When I started writing about racing four score and seven years ago I dreamed of writing columns like the late Joe Whitlock, who I grew up reading at a tender age. I wanted to debate the burning issues in the sport and make my readers think about the differing points of view on issues. I wanted to recount the magic of summer Sunday afternoons in terms so well written, fans would be moved to come out and join me for the Magical Mystery Tour that used to be the NASCAR Cup season and join what was then more of a cult than a sport. I wanted to craft imagery so magical that it would allow those who had not seen the race to be able to envision it as if they were there. I wanted to write stuff like, “Two cars, belly to the ground, heading off side-by-side into the setting sun off of Turn one…”
I surely never thought I’d be reduced to the level of writing about a commercial for fried chicken.
What were the big stories Saturday night at Kentucky? Well, first and foremost leading up to the event, it was whether the traffic nightmare of last year would be repeated. Thankfully, by and large it was not. Of course, it’s a lot easier to keep traffic moving when you reduce the amount of fans actually showing up by 25%. But let’s not go there; I don’t want Bruton Smith felled by a heart attack, at least not until he writes me into his will.
As a racing journalist (and I snicker to myself as I lay hold to that title) to me the big story Saturday night was aerodynamics. Despite NASCAR’s raising the skirts of the race cars (and I still snicker about that, too having listened frequently to Jim Croce’s version of The Ball of Kerrymuir) and the new sway bar link rules, that old bugaboo “the dreaded” aero-push was clearly in evidence Saturday night. A driver could run down the leader from a quarter lap down but when he got into striking proximity, losing the clean air off the nose of his car, he was helpless to make a pass.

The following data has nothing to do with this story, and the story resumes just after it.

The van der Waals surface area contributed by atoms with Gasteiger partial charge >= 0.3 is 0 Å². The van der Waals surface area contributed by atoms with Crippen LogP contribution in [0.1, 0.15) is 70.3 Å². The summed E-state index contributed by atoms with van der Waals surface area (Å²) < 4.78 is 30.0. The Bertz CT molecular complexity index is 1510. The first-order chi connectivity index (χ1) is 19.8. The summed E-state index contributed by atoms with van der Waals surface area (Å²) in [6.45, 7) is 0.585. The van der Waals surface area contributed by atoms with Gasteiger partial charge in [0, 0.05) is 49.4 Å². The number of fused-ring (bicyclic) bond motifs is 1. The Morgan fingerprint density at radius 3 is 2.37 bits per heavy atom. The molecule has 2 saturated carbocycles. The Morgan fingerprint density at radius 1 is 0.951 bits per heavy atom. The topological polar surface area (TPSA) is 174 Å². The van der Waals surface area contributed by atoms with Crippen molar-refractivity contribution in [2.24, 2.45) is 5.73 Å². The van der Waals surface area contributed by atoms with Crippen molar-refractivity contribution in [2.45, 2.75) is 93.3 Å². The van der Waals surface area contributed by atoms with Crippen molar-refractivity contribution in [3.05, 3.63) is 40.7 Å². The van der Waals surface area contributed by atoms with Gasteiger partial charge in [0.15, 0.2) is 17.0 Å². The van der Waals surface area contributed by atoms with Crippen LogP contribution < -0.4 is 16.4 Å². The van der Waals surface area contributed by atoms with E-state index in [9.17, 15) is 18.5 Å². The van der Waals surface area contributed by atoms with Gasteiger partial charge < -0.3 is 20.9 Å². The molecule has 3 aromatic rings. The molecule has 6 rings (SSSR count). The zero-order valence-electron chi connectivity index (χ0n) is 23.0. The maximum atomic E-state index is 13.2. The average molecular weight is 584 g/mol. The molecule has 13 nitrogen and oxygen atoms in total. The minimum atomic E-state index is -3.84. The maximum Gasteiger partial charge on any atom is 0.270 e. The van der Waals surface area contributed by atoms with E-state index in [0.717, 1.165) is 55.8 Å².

If NASCAR is going to run these kinds of cars at this kind of track, at these sort of speeds, this issue needs to be addressed and quickly.
Another storyline I thought might get fans talking was an apparent case of ill will between Ryan Newman and Joey Logano during and after the race. Maybe if they’d gotten into each other’s faces after the race, pushing and shoving a bit, we’d have had a story — one which TNT would doubtlessly have missed because they’d have been in commercial break showing that same damned KFC commercial again. But having Newman and Logano square off has its limits; it would be too much like the Joker and The Penguin getting into a slap fight.
But traffic, the race itself and a potential feud brewing didn’t capture the imagination of the Vox Populi.
So what did, then? A particularly irritating commercial that appears to have been shown during every break throughout the 400-mile event. TNT may or may not know drama, but they sure as hell know how to air commercials.
During the course of the Kentucky race and in the late night hours after it, I received 57 emails, about typical for a Saturday night race. Two readers wanted to know if I knew what had gone wrong with Tony Stewart’s car, (A sensor in the EFI system) three wanted to know what went wrong with Kyle Busch’s car, and one wanted to celebrate his misfortune of what turned out to be a broken shock mount.
Another wanted to know why it seemed the Fords were so off the pace early in the race, and if the new sway bar mount rules penalized the Fords more than the Chevys or Toyotas. A handful wanted to know if I had an inside line on where Matt Kenseth was headed next year (I don’t). The rest wanted to talk about the relentless assault of commercials on TNT and that one obnoxious KFC ad in particular.
Hey, I agree with ya’ll. I was watching at home Saturday and it was practically unendurable.